We’re calling for the Chancellor to extend the Self-Employed Income Support Scheme (SEISS) in line with the Job Retention Scheme and provide a vital lifeline for our members.
We’ve written to Rishi Sunak to congratulate him on the programme but warn it’s too soon to end government support for the self-employed.
A similar scheme for furloughed workers has been extended to October, but the self-employed scheme ends this weekend.
Many of our self-employed members have seen work dry up since the start of the crisis.
Calls supporting the extension of the scheme have come from a cross-party group of 113 MPs, who join trade associations and professional unions in urging Mr Sunak not to pull the safety net from under the feet of millions of self-employed workers.
Kris Ambler, our Workforce Lead, said: "We’re working hard to support our members during what is an unprecedented health and economic crisis, and we need Government to continue listening to our concerns.
“The SEISS is by no means perfect, but without it many self-employed members simply cannot continue.”
As well as calling for an extension we’ve asked the Chancellor to review the scheme such that the newly self-employed, those who took maternity leave in the last three years and those with limited companies can benefit.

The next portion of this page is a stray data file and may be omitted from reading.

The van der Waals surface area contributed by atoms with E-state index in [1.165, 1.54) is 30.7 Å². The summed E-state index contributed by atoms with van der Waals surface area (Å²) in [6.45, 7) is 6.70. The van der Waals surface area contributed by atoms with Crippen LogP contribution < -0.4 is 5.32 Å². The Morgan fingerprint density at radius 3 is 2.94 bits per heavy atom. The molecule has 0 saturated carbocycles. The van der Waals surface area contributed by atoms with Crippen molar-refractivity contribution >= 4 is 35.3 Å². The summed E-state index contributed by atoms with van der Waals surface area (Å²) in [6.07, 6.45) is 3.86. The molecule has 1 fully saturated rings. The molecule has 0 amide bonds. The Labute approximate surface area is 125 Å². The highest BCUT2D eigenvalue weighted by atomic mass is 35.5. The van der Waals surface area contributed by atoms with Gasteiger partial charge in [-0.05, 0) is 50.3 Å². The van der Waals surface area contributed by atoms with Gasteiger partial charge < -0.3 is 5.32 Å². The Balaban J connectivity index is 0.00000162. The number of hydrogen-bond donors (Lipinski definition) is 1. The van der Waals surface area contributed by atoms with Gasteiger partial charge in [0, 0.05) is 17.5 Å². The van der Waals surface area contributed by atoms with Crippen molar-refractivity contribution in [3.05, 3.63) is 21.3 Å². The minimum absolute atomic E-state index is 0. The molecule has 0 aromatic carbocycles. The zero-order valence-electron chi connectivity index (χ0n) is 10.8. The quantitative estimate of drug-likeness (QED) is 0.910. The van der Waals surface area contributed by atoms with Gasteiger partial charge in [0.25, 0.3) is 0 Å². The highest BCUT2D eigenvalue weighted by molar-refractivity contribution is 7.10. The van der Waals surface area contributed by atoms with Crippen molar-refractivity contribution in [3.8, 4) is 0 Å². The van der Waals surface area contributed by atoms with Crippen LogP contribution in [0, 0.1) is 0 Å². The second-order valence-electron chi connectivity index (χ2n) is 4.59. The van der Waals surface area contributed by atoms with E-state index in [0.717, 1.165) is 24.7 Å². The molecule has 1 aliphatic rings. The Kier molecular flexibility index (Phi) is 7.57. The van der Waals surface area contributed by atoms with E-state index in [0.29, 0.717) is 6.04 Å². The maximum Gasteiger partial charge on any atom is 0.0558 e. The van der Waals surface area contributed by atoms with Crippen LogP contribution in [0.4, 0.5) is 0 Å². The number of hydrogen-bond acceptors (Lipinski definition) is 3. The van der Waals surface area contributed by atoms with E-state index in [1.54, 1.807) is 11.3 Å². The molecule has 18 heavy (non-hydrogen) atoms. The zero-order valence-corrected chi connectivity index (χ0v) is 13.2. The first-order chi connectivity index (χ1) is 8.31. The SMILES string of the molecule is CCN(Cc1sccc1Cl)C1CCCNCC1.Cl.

Earlier in May, the chancellor said the scheme was “under review” but, since then, he has not given an indication of its future.
Prime Minister Boris Johnson, speaking on Thursday, said extending the scheme was "under review”.
Chancellor Sunak is leading this afternoon’s press conference, where we hope he’ll have listened to our concerns and make an announcement on the future of the scheme.
Meanwhile, we’ve also written to Labour leader Keir Starmer about our campaign to maximise the role of counselling and psychotherapy in rebuilding the fabric of the nation after the crisis.
In the letter, Martin Bell, our Deputy Head of Policy and Public Affairs, thanks Mr Starmer for raising the need to support people through the mental health crisis which has been exacerbated by the pandemic.
Martin said: “With the nation now struggling to come to terms with isolation, bereavement, financial insecurities and the changing impact of familial and work circumstances, we agree that it is more vital than ever that mental health support is accessible to all those who need it.
“Many counsellors and psychotherapists are already playing a vital role on the front line of this epidemic, supporting the most vulnerable people, including medical staff and other key workers who are struggling with their own mental health.
“As the crisis grows, demand for support will increase and professional therapists will also be critical in the longer-term, in rebuilding the fabric of the nation and helping people to return to normality.”
The campaign is supported by a coalition of professional bodies representing more than 100,000 qualified therapists across the United Kingdom, think tanks and campaign groups. A petition supporting the campaign has been signed by over 10,000 people.